So which Mets’ players are set to become free agents? MLB.com reports that outfielders Yoenis Céspedes and Jake Marisnick, infielders Jed Lowrie and Eduardo Núñez, starting pitchers Marcus Stroman, Rick Porcello and Michael Wacha and relievers Justin Wilson, Jared Hughes and Erasmo Ramírez will all hit the market.
Cespedes and Stroman are obviously the big names, but the former is unlikely to return given that his relationship with the Mets appears to have soured ever since he was forced to restructure his deal, not to mention after the handling of his opt-out decision in the early days of the 2020 season.
Stroman could be a candidate to come back, but he will seek a long-term deal in the open market. The Mets will likely extend him a qualifying offer, and he’s likely to reject it to pursue a longer deal.
There are a couple of player options. Dellin Betances and Brad Brach, two important reliever, hold options for $6 million and $1.25 million, respectively.
As for team options, the Mets will decide whether to retain Wilson Ramos ($10 million, with a $1.5 million buyout) Robinson Chirinos ($6.5 million, with a $1.5 million buyout), as well as third baseman Todd Frazier ($5.75 million, with a $1.5 million buyout). Those seems like easy “no” but only time will tell.
When the World Series of Fighting evolved into the Professional Fighters League back in 2017, it would have been easy for the organization to lose its momentum and fade into obscurity.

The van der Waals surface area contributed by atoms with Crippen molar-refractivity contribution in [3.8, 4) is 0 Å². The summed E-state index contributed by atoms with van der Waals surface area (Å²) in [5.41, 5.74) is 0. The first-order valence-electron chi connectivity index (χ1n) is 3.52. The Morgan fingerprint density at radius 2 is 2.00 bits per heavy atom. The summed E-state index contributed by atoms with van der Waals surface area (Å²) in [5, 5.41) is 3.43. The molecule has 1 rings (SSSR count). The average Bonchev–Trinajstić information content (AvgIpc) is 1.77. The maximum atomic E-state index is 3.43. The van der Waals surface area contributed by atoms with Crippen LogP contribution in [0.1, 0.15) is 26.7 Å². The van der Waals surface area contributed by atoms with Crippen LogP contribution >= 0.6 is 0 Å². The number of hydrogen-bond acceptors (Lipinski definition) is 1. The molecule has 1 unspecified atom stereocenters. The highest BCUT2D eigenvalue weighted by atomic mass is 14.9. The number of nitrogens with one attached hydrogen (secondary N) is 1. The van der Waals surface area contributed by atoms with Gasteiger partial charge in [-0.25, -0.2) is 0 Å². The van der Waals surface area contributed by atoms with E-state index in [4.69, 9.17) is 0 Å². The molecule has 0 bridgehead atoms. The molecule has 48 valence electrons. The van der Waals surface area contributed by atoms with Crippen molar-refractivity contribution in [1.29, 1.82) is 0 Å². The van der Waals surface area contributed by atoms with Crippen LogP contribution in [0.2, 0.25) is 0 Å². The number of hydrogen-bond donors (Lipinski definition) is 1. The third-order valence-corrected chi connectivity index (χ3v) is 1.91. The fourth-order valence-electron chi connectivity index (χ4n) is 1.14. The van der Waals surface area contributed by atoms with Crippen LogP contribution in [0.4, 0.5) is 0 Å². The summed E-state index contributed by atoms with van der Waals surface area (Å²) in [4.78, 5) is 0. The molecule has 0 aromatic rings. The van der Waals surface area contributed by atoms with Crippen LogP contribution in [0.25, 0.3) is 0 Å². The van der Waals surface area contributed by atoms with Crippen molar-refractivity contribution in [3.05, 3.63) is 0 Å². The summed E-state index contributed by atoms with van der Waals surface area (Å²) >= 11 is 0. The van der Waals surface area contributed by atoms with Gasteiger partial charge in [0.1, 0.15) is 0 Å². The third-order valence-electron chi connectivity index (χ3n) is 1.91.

Instead, thanks to its game-changing league format and deep roster of talent, the PFL has exceeded just about every expectation put on them, and in just two short years, they have established themselves as the fastest-rising MMA promotion in the world and is right up there at the top, just behind the Ultimate Fighting Championship.
Probably what makes the PFL stand out the most among other organizations is their game-changing league format, which features a regular season-style elimination round, playoffs, and finals, with the last man or woman standing at the end of each tournament being crowned that year’s PFL World Champion. Apart from some gold around the waist, the newly-crowned PFL champion also gets a US$ 1 million grand prize, another aspect that’s unique to the PFL.
PFL CEO Peter Murray believes that the regular season format is something that all sports fans can gravitate towards.
“We dialed in on what works in other sports, and we have the credibility and authenticity with MMA with great fighters and an incredible presentation and production value,” Murray explained in an interview with heavy.com. “But when you overlay a true sports season format, broader sports fans will understand how that works. It’s programmatic. There’s a beginning, middle, and end.”
As great as the PFL’s league format is, it would be nothing without top tier talent competing in it, that’s why the organization has also assembled a deep roster of some of the world’s most talented fighters featuring reigning champions like Kayla Harrison, Lance Palmer, Ray Cooper III, and Natan Schulte to veteran stars like Rory MacDonald, Olivier Aubin-Mercier, and Bubba Jenkins.
“We all want exciting fighters. I’m looking for a guy that’s well-rounded in the game of mixed martial arts,” PFL President Ray Sefo said in a 2019 interview with Sherdog.com. “I’m not looking for a [fighter] that just wants to take a guy down and be a wet blanket. I love wrestlers that can actually stand and bang, because they can take you down anytime, and then they can trade with you.”